Love Of The Art Wasn't What Led Cary Grant To Become An Actor

The question "What do you want to be when you grow up?" is incredibly unfair. Sure, it helps receptive parents usher their children into classes and programs that suit their child's current interests of the day, but I feel like there is this undercurrent of prepping children for the workforce at a far too early age, locking them into whatever they loved at a certain moment in time. People should be able to explore and try different things as they grow into who they are meant to be. Also, we shouldn't look down at people who haven't figured out their path in life on some strict timeline. Let them stumble upon the thing they love to do on their own schedule.

Case in point: Archibald Leach, better known as Cary Grant. We know him as one of the greatest movie stars in the history of Hollywood. He was this impossibly handsome man with a voice that sounded like no one else, and he could excel in the wittiest of screwball comedies, like "Bringing Up Baby" and "His Girl Friday," and the tensest of thrillers, like "Notorious" and "North by Northwest." If you were to devise someone in a lab to be a Hollywood leading man, you probably would construct Cary Grant. 

However, that is not how he dominated the movie business for decades. No, in fact, Grant never intended to be an actor, let alone a movie star. This profession was something he fell into, rather than actively pursued. He was someone who valued exploration, and acting was a good way to foster that.

A love of travel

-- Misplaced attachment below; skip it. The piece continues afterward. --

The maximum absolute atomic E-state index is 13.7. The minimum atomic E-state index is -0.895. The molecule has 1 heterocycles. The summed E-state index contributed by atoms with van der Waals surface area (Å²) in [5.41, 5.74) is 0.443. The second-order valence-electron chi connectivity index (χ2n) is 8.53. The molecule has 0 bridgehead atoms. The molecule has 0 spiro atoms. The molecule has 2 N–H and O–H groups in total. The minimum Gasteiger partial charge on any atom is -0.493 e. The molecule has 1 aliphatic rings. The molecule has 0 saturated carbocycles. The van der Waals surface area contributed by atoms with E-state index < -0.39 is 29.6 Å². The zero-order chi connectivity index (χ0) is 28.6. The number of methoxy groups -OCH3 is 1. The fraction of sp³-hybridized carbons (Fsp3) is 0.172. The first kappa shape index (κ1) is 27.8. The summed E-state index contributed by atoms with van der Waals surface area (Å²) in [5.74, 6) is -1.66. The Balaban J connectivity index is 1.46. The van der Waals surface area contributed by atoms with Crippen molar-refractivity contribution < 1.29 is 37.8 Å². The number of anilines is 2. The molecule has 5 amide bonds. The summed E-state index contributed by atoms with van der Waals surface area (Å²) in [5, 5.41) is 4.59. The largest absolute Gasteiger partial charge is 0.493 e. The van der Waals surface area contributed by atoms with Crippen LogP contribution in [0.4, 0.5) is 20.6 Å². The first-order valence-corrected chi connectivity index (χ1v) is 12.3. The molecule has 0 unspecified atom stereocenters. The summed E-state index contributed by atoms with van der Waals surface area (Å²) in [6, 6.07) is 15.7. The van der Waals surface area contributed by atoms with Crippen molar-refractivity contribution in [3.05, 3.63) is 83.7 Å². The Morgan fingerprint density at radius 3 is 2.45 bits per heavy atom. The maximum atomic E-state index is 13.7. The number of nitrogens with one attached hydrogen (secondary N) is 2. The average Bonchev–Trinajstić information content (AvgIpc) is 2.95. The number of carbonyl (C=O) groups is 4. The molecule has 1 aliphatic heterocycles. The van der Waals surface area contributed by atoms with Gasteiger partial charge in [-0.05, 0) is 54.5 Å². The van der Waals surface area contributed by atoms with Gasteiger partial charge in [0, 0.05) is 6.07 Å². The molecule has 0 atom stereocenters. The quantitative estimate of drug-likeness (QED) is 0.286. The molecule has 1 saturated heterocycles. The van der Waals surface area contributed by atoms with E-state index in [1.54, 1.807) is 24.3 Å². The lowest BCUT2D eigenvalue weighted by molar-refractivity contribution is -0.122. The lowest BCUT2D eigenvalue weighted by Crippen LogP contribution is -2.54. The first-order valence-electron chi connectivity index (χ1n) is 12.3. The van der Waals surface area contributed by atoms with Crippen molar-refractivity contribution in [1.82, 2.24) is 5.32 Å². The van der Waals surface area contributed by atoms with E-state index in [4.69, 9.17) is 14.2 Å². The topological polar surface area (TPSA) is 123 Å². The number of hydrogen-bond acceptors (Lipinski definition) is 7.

In his early years, Cary Grant was unsure of what he wanted to do with his life. Speaking with Interview Magazine in 1986, shortly before the actor died, he said of his dreams of a professional life:

"I had no definite ambition. One has to go through one's education before forming thoughts about what one wants to do. Unless you've got some mad ideas about being a fireman or a great boxer or a football player. But I had none of those."

What he did know he loved was travel, as he grew up in the port town of Bristol seeing ships go off to who-knows-where. This made him think that maybe becoming a sailor would be his ticket to travel, but what ended up providing that path to explore was show business. But it was not acting. It was being part of a traveling acrobat troupe:

"I had no ambition toward acting ... Because of my wish to travel, I joined a small troupe of ground acrobats. I first came to New York with the troupe. When the troupe went back to England, I remained here. I liked this country very much, and gradually I got into musicals."

Grant ended up having a very successful time both on Broadway and touring the country in musical comedies like "The Street Singer" and "Nikki." His positive reviews for the latter ended up catching the attention of Hollywood, and after a successful screen test with Paramount and a name change from Archie Leach to Cary Grant, he became a proper working actor in the movies, working his way up from supporting parts to full-on movie star status in just a few short years. He had found his calling and became a legend in the process.